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SOCHI, Russia — Steven Holcomb tried to hide the pain as he limped from interview to interview after the first day of competition in the two-man bobsled. He blamed the limp on his shoes, saying he accidentally brought the wrong pair and they made him walk funny.

He didn’t want his competition to know that he was vulnerable, hobbled by a left calf strain that he suffered a few steps into the push on his second run Sunday. In fact, the pain was so instant and so intense, he wasn’t sure whether to stop running or hop in the bobsled.

“I’m glad he opted for the second option,” U.S. men’s coach Brian Shimer said.

So was Holcomb, who pushed through the pain Monday to capture a bronze medal with his brakeman Steve Langton. Their third-place finish ended the United States’ 62-year medal drought in the event and allowed Holcomb to throw aside concerns about his calf, if only for a little while.

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The medal also marked the second time Holcomb has broken a 62-year Olympic bobsledding dearth. He piloted the four-man bob to gold in Vancouver, the first time since 1948 that the U.S. had won that event.

“This is my second 62-year medal drought that I’ve broken, which is awesome,” Holcomb said. “If anybody else has a 62-year drought they need to break, just let me know and we’ll try to help you.”

Russia’s Alexander Zubkov and Alexey Voevoda won the event, giving the host nation its first gold medal in any bobsled discipline.

Celski back at it

J.R. Celski is down to his last chance to win an individual medal at Sochi.

The American short track skater from Federal Way is looking to make up for disappointments in the 1,500 meters, where he was fourth, and the 1,000, where he clipped a block and crashed out in the quarterfinals.

“Just trying to stay positive and look forward to what I have left,” he said.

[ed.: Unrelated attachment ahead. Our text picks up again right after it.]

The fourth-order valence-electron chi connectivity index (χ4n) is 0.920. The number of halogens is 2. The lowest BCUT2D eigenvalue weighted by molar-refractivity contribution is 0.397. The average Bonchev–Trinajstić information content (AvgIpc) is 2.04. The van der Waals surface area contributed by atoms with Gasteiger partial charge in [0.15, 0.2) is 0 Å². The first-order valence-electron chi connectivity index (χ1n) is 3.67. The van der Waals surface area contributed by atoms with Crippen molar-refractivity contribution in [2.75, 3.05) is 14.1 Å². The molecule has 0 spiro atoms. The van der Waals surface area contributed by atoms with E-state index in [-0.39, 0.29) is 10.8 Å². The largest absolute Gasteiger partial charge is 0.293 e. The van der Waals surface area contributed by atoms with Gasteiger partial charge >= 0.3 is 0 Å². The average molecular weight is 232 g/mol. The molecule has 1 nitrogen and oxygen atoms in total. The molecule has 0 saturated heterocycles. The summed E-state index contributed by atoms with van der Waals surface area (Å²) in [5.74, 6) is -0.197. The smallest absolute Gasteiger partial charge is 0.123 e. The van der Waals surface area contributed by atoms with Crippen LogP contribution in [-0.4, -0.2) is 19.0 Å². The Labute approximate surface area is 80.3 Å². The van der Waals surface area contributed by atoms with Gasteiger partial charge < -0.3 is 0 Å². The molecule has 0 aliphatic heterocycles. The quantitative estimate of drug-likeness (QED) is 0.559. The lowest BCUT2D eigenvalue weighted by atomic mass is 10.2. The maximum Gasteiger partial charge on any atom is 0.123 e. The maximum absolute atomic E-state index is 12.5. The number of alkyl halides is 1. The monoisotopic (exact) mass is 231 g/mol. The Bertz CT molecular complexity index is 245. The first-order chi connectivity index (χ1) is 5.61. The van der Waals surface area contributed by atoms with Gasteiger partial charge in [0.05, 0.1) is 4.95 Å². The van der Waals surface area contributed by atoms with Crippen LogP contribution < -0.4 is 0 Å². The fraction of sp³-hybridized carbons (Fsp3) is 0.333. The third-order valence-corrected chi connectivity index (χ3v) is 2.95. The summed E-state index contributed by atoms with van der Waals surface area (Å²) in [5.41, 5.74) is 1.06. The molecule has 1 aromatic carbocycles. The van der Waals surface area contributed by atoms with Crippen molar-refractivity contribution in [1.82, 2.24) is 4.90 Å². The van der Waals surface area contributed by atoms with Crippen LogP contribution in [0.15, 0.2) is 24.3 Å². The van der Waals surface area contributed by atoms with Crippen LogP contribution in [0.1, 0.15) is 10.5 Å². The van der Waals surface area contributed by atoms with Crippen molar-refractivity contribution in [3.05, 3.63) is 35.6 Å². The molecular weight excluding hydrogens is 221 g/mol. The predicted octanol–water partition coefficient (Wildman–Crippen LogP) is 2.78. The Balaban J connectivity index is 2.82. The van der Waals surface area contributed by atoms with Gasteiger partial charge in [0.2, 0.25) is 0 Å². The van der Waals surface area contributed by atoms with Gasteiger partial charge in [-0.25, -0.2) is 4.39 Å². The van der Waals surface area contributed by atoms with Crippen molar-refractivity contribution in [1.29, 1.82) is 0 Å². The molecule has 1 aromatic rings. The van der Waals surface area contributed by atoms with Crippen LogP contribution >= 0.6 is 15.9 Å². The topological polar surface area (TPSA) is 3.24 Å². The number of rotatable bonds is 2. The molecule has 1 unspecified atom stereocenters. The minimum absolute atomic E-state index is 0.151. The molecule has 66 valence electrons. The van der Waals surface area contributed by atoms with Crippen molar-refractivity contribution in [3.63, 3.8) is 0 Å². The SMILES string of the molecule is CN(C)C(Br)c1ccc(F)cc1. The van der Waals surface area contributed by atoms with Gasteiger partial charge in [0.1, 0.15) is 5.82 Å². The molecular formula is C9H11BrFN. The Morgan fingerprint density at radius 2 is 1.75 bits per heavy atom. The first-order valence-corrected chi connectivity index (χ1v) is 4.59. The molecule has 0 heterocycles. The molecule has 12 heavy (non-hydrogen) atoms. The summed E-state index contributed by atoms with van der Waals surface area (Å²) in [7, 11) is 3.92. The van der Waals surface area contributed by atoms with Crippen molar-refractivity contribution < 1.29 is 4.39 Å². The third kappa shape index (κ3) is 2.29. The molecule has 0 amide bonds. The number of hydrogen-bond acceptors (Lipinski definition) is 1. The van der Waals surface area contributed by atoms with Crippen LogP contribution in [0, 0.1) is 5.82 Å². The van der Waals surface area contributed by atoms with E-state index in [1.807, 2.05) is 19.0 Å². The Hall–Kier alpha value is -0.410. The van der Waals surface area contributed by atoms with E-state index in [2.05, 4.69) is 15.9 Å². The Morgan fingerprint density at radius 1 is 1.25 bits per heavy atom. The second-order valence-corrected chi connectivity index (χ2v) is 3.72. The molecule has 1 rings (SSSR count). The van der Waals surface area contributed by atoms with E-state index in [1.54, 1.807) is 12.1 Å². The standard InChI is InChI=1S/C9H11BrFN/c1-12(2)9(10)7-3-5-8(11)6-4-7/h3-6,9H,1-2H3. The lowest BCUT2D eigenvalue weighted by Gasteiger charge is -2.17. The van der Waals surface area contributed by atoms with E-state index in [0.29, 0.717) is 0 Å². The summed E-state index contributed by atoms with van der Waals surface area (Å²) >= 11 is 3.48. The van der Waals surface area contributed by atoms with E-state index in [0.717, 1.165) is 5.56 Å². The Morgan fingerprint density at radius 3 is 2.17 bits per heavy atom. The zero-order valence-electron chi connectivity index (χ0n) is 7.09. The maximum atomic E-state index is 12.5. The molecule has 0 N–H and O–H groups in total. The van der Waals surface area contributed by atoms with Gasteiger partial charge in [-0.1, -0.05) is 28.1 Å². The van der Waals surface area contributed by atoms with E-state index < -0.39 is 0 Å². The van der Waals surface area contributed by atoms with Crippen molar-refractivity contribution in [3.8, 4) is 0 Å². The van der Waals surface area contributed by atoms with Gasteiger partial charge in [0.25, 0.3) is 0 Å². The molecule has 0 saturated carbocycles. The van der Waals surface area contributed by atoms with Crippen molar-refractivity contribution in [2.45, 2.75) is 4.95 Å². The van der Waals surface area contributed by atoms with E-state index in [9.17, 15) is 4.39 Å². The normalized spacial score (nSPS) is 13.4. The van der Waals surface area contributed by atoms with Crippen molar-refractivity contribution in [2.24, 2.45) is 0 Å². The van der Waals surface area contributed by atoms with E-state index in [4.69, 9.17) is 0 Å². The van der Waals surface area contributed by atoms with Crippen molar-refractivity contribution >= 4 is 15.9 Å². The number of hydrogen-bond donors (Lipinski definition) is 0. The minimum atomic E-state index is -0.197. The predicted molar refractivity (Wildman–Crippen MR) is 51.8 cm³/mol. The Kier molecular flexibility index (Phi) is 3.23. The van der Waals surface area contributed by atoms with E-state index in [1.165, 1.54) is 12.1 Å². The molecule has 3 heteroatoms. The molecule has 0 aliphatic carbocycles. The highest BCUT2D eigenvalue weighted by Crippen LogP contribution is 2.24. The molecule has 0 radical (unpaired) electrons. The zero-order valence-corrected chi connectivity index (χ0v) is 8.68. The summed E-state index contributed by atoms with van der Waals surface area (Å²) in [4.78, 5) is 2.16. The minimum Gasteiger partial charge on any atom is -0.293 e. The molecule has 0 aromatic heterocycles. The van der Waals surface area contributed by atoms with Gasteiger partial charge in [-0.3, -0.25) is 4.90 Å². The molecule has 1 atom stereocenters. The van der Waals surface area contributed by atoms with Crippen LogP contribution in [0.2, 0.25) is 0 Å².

He opens his bid in the 500 with the heats Tuesday. Celski, the world record holder at the distance, drew the No. 2 lane in a four-man heat that includes Olivier Jean of Canada.


• Five spins into the frosty night air followed by a near-perfect landing gave Anton Kushnir the gold medal in the freestyle aerials.

Darya Domracheva is so light-footed on her skis, her rivals have started comparing her with a dancer. Without losing rhythm, the Belarusian eased to her third victory at the Sochi Games by winning the 12.5-kilometer mass start race, completing an unprecedented haul of three gold medals in women’s biathlon at one Olympics.

Aksel Lund Svindal is leaving the Olympics because he has problems with allergies and fatigue. After training Monday, Svindal decided he would not enter the giant slalom race Wednesday.

• There was an angry online backlash to the interview televised Sunday, where NBC’s Christin Cooper repeatedly asked Bode Miller about his late brother as the skier collapsed in tears. Miller said he wasn’t angry at the reporter.

• Germany edged Austria by 2.7 points in the team large hill ski jump, ending Austria’s lengthy winning streak in the event — it had won gold in the last two Olympics and hadn’t lost a team large hill competition since the 2005 world championships.

• An Italian activist shouting “It’s OK to be gay” and dressed in a rainbow-colored outfit and large headdress was detained as she entered an arena to watch an hockey game. Vladimir Luxuria, a former Communist lawmaker in the Italian parliament who has become a prominent transgender rights crusader, was stopped by four men and then driven away by police in a car with Olympic markings. Luxuria later said she was kept in the car for about 10 minutes, then released in the countryside and the men took away her Olympics spectator pass. She eventually made it back to her hotel and said she was leaving Russia on Tuesday morning.

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